Here's how parents can seek help resolving special education disputes

Erin Bamer
York Dispatch
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Parents from all over York County have come forward about issues they have faced seeking special education for their children, but many were unaware of available resources.

Margie Wakelin, senior attorney for the Education Law Center of Pennsylvania, said families with special needs students often feel isolated and don't know where to begin their search for support.

"They are already doing so much for their child," she said. 

While most schools would like to have counselors, social workers or other staff who can connect families with additional resources, that isn't always possible. 

But that doesn't mean those resources aren't out there. 

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From local and state advocacy groups to guides on how to resolve disputes with school districts, there are multiple options available to parents. 

"If I had known it was available, I would have done it sooner," said one anonymous parent who sought help from the PEAL Center. 

The PEAL Center is a statewide advocacy group for children and young adults with special needs. Through PEAL, the parent was able to secure an independent education evaluation for her daughter that secured her the right IEP, or individualized education program, for her cognitive learning disability. 

Parents can contact the PEAL Center by visiting pealcenter.org, calling 866-950-1040 or emailing info@pealcenter.org. 

Other statewide agencies include Disability Rights Pennsylvania and Wakelin's Education Law Center. She said both agencies give information to families that can help resolve low-level education disputes. 

The Education Law Center emphasizes giving parents the tools to become better advocates for their children, Wakelin said. Most parents of special needs students must be advocating for them all the time, she said, but having better strategies can resolve issues quicker.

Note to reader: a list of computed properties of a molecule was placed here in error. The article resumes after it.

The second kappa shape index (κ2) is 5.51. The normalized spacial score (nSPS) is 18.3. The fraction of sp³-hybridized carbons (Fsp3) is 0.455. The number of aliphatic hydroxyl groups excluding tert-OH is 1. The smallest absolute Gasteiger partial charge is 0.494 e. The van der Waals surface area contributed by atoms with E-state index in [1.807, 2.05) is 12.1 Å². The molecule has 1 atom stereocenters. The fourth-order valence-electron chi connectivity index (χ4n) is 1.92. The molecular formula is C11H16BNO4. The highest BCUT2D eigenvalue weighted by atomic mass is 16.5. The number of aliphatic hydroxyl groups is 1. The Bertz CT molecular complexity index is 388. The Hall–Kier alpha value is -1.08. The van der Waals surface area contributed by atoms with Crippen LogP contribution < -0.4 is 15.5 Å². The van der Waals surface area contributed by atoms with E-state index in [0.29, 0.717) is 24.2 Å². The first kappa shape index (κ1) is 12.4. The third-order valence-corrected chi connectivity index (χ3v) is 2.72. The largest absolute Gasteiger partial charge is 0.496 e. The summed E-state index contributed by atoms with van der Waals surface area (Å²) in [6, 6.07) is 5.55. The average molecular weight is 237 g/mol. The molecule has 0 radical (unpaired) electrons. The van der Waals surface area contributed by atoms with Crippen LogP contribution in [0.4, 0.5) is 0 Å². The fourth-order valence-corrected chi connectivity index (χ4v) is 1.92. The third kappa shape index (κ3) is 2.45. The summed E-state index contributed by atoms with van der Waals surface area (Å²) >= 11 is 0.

"They have the ability to resolve this," she said. 

Parents can contact the Education Law Center by visiting elc-pa.org, calling 215-238-6970 or emailing info@elc-pa.org. They can contact Disability Rights Pennsylvania by visiting disabilityrightspa.org or calling 800-692-7443.

A more local agency is The Arc of York County, which works with hundreds of families every month to support children and adults with intellectual disabilities. Advocate Jessica Boll said she acts as a "nonpartial party" when districts and parents disagree about what should be happening with a special needs student. 

"It's hard to see both sides," Boll said. 

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Parents can contact The Arc of York County on their website, thearcofyorkcounty.org, or by calling 717-846-6589 or emailing mail@thearcofyorkcounty.org.

For disputes that can't be solved with an advocate, the Education Law Center suggests several options depending on the issue. The center published a 2021 guide laying out all the options

For issues involving IEP meetings, the guide suggests parents seek an IEP facilitator to sit in on the meeting. Facilitators work for the Pennsylvania Office for Dispute Resolution; they act as a third party to solve problems between schools and families. 

If a school is not following a child's IEP, not following the laws or required timelines, or discriminating against a child because of their disability, the guide suggests parents file a complaint with the state Bureau of Special Education. Complaints can only be filed about incidents that have occurred over the past calendar year. 

For many other issues, the guide said, parents can request a special education hearing, also known as a due process hearing. 

"Pretty much any disagreement between the parents and the school district can be the subject of a special education hearing," the guide states. 

According to federal law, parents can place their child in a private school if their school district fails to provide proper special education, and the district must cover that tuition . However, Wakelin said parents may have to request a due process hearing to prove the district can't provide what their child needs. 

— Reach Erin Bamer at ebamer@yorkdispatch.com or on Twitter @ErinBamer.